Hospitals Report Increase in Drug-Resistant Staph Infections
Deadly drug-resistant staph infections -- rarely seen in patients a decade ago -- have become the leading type of skin infections treated in emergency rooms, scientists reported Wednesday.
The study in the New England Journal of Medicine was the first to demonstrate the extent to which drug-resistant Staphylococcus aureus has spread throughout the U.S.
The bacterium accounted for 59% of skin infections in the study, researchers said, with ranges of 15% in New York City to 74% in Kansas City, Mo. In Los Angeles, drug-resistant staph accounted for 51% of skin infections, researchers said.
“The message for doctors is to recognize how prevalent these infections are,” said Dr. Gregory J. Moran of Olive View-UCLA Medical Center, lead author of the study.
The drug-resistant strain was found to cause painful skin lesions that resemble infected spider bites. It also can cause necrotizing pneumonia, a deadly lung disease, and toxic-shock syndrome -- a type of blood poisoning that can be fatal.
Not long ago, doctors could prescribe tried-and-true antibiotics for skin infections, but Moran said that was no longer the case. At his hospital, “we assume the infection is resistant and treat it accordingly” with a different set of drugs, Moran said.
What triggered the spread of drug-resistant staph isn’t known. Some years ago, researchers started finding infections in jail inmates, sexually active gay men and professional athletes. Last year, infections were reported among the general population in Atlanta, Baltimore and Minnesota.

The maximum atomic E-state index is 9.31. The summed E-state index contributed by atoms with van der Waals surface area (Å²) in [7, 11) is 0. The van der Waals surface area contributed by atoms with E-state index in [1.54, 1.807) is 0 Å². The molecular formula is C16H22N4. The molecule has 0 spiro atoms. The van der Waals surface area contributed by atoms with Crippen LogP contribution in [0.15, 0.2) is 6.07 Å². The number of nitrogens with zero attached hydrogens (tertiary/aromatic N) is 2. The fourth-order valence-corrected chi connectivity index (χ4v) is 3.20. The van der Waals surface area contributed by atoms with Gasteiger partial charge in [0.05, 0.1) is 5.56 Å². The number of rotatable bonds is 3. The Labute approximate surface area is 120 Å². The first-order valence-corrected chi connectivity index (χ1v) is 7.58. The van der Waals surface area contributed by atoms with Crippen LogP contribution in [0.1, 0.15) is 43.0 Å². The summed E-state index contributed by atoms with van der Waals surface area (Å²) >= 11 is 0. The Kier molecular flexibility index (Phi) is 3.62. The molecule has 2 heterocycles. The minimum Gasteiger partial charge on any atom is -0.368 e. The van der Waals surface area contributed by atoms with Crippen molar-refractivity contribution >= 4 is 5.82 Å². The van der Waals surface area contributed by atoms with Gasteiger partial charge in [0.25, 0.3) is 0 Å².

The study, conducted by researchers from UCLA, the Centers for Disease Control and Prevention, and several other institutions, looked at 422 patients treated for skin and soft-tissue infections during August 2004.
The patients were seen in university-affiliated emergency rooms in 11 U.S. cities.
The staph was resistant to antibiotics routinely used to treat skin and soft-tissue infections, such as erythromycin; cephalexin, sold as Keflex; and dicloxacillin, sold as Diclocil, scientists said.
Most of the infections were more or less susceptible to other antibiotics, including clindamycin, tetracycline, rifampin, and sulfa drugs. In addition, the study said, many drug-resistant infections can be cured by surgically lancing and draining them.
In an accompanying editorial, Dr. M. Lindsay Grayson, an infectious disease expert at the University of Melbourne in Australia, said surgical drainage should become “the priority intervention” because the effectiveness of drug treatments varied.
A separate study in the same edition of the journal said that daptomycin, sold as Cubicin, appeared to work better than standard antibiotics against bloodstream infections caused by drug-resistant staph in a clinical trial, but the results weren’t significant on a statistical basis.
The study was paid for by Cubist Pharmaceuticals Inc., which markets Cubicin. Grayson wrote that the drug might be useful for a small number of patients with bloodstream infections.